Students Gain Mentors and Valuable Learning Experience in Rio San Juan


A student’s learning experience at dental school can be greatly enhanced by a good mentor. Fourth-year GSDM dental student Tim Smith recently encountered such a mentor on a mission trip to Rio San Juan, Nicaragua with the San Juan Rio Relief Organization. Dr. Chris Cannon and his brother Dr. Matt Cannon—both pediatric dentists from Iowa—have been organizing this annual mission trip for several years. Smith joined the mission this year with his fellow classmate and friend, Matt Kramer DMD 12, and Assistant Director of Extramural Programs Kathy Held.

Smith and Kramer were each paired with one of the Cannon brothers as the group, 19 volunteers in total, treated 519 dental patients. The students saw only children, but adults were seen by some of the Nicaraguan dentists who were part of the volunteer group. The students performed mainly extractions and employed the adequate restorative technique (also known as ART or “fujis”). The group tallied 511 extractions and 351 “fujis” successfully completed during the week-long trip.

Held, who traveled with Dr. Chris Cannon to Nicaragua years ago to scout the area before this trip was created, was excited to return and act as an assistant for the now established volunteer effort. She added, “This was a great group. Everyone who signed up for this trip was on a mission to help people.” She continued, “The students also received excellent mentoring on this trip. It was really fantastic for them to receive one-on-one guidance from such established pediatric dentists.”

Smith, who has already been accepted to a postdoctoral pediatric dentistry program, really identified with mentor Dr. Chris Cannon. Both are from a large family, with numerous brothers and only one sister. Smith’s older brother is also a practicing pediatric dentist. He hopes that he will be able to return to Rio San Juan on future mission trips and next time get his brother involved too.

Smith added, “This trip was so much more than I expected. After treating so many children I feel more confident entering my post-doctoral program. Working with the Dr. Cannons I learned coping mechanisms for treating children who are crying or upset. I learned when to soothe a child patient, when to be stern, and when to have fun with the patient.”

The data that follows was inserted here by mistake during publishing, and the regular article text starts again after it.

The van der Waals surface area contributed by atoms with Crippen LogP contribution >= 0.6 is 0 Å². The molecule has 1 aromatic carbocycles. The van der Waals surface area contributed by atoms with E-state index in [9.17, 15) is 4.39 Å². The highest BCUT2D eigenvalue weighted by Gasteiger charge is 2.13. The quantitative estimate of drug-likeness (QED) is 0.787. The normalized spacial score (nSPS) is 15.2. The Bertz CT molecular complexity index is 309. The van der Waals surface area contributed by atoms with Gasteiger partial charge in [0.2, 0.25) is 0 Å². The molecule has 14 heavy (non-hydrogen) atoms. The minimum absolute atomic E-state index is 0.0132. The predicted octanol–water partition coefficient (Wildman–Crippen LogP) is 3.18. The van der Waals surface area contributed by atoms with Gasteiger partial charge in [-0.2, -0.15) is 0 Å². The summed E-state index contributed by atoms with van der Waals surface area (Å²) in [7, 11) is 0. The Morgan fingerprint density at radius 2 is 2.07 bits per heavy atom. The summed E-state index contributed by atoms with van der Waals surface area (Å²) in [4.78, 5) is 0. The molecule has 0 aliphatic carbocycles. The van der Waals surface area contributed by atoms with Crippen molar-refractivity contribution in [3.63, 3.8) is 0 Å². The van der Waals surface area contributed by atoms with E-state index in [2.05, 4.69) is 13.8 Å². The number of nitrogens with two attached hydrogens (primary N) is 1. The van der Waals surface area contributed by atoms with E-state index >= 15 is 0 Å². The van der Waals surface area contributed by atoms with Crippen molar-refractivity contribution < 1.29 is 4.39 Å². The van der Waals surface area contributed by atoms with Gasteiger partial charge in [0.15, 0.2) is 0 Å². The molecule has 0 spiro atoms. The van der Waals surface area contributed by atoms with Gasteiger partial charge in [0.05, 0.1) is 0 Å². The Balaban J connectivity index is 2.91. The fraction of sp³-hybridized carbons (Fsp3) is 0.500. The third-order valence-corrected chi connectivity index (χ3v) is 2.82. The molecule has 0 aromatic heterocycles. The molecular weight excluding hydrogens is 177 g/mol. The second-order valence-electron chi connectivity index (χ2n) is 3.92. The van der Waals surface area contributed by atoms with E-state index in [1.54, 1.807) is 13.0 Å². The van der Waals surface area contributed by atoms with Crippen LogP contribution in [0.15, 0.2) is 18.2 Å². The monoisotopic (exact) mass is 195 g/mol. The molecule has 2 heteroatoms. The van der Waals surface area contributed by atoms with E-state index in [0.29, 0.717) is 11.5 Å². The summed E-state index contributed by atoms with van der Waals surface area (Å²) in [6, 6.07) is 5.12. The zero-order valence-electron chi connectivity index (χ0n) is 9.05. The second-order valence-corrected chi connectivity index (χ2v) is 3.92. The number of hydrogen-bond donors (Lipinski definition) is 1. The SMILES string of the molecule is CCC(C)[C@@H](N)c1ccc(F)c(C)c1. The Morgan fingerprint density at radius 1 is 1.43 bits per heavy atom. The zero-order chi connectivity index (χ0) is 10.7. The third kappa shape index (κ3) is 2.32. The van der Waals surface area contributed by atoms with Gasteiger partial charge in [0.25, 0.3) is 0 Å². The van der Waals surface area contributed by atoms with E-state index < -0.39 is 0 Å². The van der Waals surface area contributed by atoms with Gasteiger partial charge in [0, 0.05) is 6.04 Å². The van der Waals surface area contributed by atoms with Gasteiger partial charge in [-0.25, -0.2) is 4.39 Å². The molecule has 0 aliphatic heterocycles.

Kramer, who is not planning to pursue pediatric dentistry as a specialty, still said that he had an amazing experience. He added, “This trip really allowed me to see how important dentistry is. In Rio San Juan we saw a need for oral health care that is not being met; these children’s’ teeth have a lot of problems, problems that you wouldn’t see in an area with better access to care. That level of basic oral health is something that we often take for granted.”

Held also emphasized what hard workers both students were. She said, “The guys did a fantastic job. I was amazed by their treatment planning; they addressed every issue in each patient.”

Oftentimes on mission trips the volunteers must prioritize the needs of each patient and are only able to treat the most pressing, due to a large volume of patients and limited time. But on this trip the volunteers somehow made the time to treat all issues. Smith said in one child’s mouth he extracted six teeth and restored four using ART. Kramer said he came close to treating ten teeth in one patient as well.

But Held took this “address every issue” mentality even one step further. Prior to the trip she organized a shoe drive and received and transported two suitcases full of children’s shoes and another suitcase full of toothbrushes to Rio San Juan, which she passed out to the children who were treated, many of whom had arrived barefoot.

Photos of this amazing trip are available on facebook and flickr.